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A Treasury trove of errors

By John Roskam - posted Friday, 14 August 2009

We now have the OzCar scheme to add to the list of Labor's failed grand designs. But OzCar won't be remembered as another of the federal government's botched programs. Instead, OzCar will be famous for potentially costing Malcolm Turnbull his job as Opposition Leader.

If the Canberra press gallery could somehow be a little less fascinated with Turnbull and a little more interested in the performance of the government, the Australian public would be much better served. At the moment it looks like there's not much chance of that happening.

If you want to know why Kevin Rudd shouldn't run hospitals, look no further than his track record. Thankfully the consequences of bungling things like the "education revolution" and the national broadband network aren't as serious as leaving someone unattended on a hospital trolley for seven hours.


The so-called education revolution gives schools gymnasiums they neither want nor need. The broadband network is already year behind schedule and is becoming a more remote prospect by the day. The government can even muck up announcing good news. Recently, when the Rudd announced the creation of 50,000 "green jobs", it emerged these were not jobs at all - they were places in training programs. No wonder the Minister for Employment Participation, when pressed for specifics, confessed he didn't "have all the details".

In the aftermath of the OzCar affair it's not Malcolm Turnbull who should be under pressure to hold his job - it should be Treasury secretary Ken Henry. In the past few days Treasurer Wayne Swan has been demanding that Turnbull explain his actions. Swan should be busy explaining what his own department has been doing.

OzCar was originally going to be a $2 billion program to bail out car dealers who had lost access to finance. It was a program of not insignificant size. To put it into some sort of perspective, $2 billion equates to about 10 per cent of the entire budget of Western Australia Yet the whole OzCar scheme was managed by one person - Godwin Grech who, according to the auditor-general, "operated largely on his own".

According to Grech's own evidence, which on this matter hasn't been contradicted, when he was on sick leave for three weeks in February "nothing happened on OzCar - the project came to a complete stop". Presumably no one in Treasury noticed that the person in charge of a $2 billion program hadn't been in the office lately.

The auditor-general documented numerous other management failures. Treasury hired financial advisers to the scheme before the department had obtained a quote of what their services would cost. As the auditor-general says, such an "approach seriously weakens the commonwealth's negotiating position and provides little comfort that the commonwealth is receiving value for money in agreeing to the contractual arrangements". Only a government department could get away with being so cavalier with other people's money.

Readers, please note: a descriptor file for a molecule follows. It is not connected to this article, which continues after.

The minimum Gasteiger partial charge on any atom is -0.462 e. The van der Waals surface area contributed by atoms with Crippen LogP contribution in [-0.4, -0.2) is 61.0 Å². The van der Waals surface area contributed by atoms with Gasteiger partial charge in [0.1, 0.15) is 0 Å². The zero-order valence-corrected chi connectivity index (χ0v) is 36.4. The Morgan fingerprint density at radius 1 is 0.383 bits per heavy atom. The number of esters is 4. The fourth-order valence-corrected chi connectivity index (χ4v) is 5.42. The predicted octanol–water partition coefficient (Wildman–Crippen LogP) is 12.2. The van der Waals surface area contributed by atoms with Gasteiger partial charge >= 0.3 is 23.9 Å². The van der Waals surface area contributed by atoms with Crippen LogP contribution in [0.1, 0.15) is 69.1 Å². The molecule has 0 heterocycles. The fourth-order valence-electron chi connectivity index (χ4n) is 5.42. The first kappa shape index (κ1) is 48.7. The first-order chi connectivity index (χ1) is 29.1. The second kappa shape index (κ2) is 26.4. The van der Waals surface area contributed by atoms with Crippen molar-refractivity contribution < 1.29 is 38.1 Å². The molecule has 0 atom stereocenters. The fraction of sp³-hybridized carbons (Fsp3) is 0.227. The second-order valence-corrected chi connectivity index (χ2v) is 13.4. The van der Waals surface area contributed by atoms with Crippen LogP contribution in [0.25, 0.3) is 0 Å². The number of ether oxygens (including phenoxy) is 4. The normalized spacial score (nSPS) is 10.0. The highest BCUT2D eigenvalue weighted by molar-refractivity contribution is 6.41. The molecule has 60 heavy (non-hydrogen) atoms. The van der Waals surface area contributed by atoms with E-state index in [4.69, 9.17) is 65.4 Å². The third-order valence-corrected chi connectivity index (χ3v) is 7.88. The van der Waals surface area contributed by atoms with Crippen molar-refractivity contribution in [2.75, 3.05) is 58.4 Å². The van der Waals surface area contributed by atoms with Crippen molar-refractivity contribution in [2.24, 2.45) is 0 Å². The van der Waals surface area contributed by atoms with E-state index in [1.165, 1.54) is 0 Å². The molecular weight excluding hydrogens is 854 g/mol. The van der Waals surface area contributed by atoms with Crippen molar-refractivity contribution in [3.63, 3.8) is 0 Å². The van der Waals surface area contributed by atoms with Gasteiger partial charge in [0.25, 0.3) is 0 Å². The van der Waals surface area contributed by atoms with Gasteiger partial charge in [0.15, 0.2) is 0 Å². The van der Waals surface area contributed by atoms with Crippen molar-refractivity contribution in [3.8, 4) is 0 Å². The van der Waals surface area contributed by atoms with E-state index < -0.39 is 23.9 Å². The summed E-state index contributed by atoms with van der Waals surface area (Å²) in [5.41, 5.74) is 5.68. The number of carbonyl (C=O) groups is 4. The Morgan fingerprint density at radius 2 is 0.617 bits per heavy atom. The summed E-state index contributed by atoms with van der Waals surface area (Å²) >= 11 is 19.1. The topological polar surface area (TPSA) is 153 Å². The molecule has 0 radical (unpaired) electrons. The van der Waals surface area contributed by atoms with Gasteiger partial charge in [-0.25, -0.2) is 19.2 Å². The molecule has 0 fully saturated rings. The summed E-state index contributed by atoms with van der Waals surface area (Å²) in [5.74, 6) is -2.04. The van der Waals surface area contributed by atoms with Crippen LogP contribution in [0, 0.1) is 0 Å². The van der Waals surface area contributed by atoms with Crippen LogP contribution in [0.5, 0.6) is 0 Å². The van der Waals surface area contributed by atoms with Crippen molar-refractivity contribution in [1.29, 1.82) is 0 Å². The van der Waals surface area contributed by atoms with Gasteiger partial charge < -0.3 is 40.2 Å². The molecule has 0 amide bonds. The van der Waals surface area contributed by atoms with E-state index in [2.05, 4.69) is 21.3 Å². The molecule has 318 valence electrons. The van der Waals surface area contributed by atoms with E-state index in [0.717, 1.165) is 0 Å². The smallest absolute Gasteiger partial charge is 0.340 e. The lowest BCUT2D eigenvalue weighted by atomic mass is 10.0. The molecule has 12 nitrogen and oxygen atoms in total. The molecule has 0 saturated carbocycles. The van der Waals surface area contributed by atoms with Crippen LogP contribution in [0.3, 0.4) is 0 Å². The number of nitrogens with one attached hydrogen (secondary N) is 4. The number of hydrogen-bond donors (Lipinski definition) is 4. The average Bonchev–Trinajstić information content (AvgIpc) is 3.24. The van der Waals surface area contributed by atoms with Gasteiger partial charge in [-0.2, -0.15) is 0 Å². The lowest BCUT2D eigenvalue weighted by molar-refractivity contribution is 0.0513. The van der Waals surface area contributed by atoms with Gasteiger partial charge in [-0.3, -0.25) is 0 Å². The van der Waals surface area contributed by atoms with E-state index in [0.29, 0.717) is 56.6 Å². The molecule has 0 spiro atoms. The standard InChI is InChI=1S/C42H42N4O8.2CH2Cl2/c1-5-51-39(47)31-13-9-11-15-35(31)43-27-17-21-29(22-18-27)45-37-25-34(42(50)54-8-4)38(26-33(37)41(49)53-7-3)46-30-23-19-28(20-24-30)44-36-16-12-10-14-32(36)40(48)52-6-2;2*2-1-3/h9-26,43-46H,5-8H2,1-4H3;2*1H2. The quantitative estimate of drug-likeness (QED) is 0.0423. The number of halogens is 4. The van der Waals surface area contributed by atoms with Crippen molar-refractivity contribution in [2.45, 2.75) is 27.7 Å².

Ken Henry is now running a review of the country's tax system. Instead of inventing new ways to get money from taxpayers, maybe he should concentrate on how to better spend the money he already has.


The auditor-general also noted that when quotes for services were obtained, Treasury "did not document the basis on which it was satisfied that the engagement terms represented value for money" (which was a breach of the federal government's financial management and accountability regulations). Furthermore, Treasury "gave insufficient priority to documenting the engagement terms, resulting in extended delays in contracts being prepared and signed".

If a public company ran a $2 billion project the way Treasury ran OzCar, there would be a shareholders' revolt and the board would be sacked. Luckily for them, ministers operate according to a different set of rules to anyone else.

The media coverage of the auditor-general's report into the OzCar affair conforms to the pattern established with the Rudd Government's election. Practically the entire focus has been on the opposition and its leader. There was scant coverage of the damning findings about the way the government makes policy and delivers programs. To some extent it is understandable. It's more interesting to psychoanalyse Grech than analyse the minutiae of the government's financial management systems.

The problem with an obsessive concentration on the opposition is that the opposition is not actually running the country - the government is.

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First published in The Australian Financial Review and on the IPA's website on August 7, 2009.

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John Roskam is executive director of the Institute of Public Affairs.

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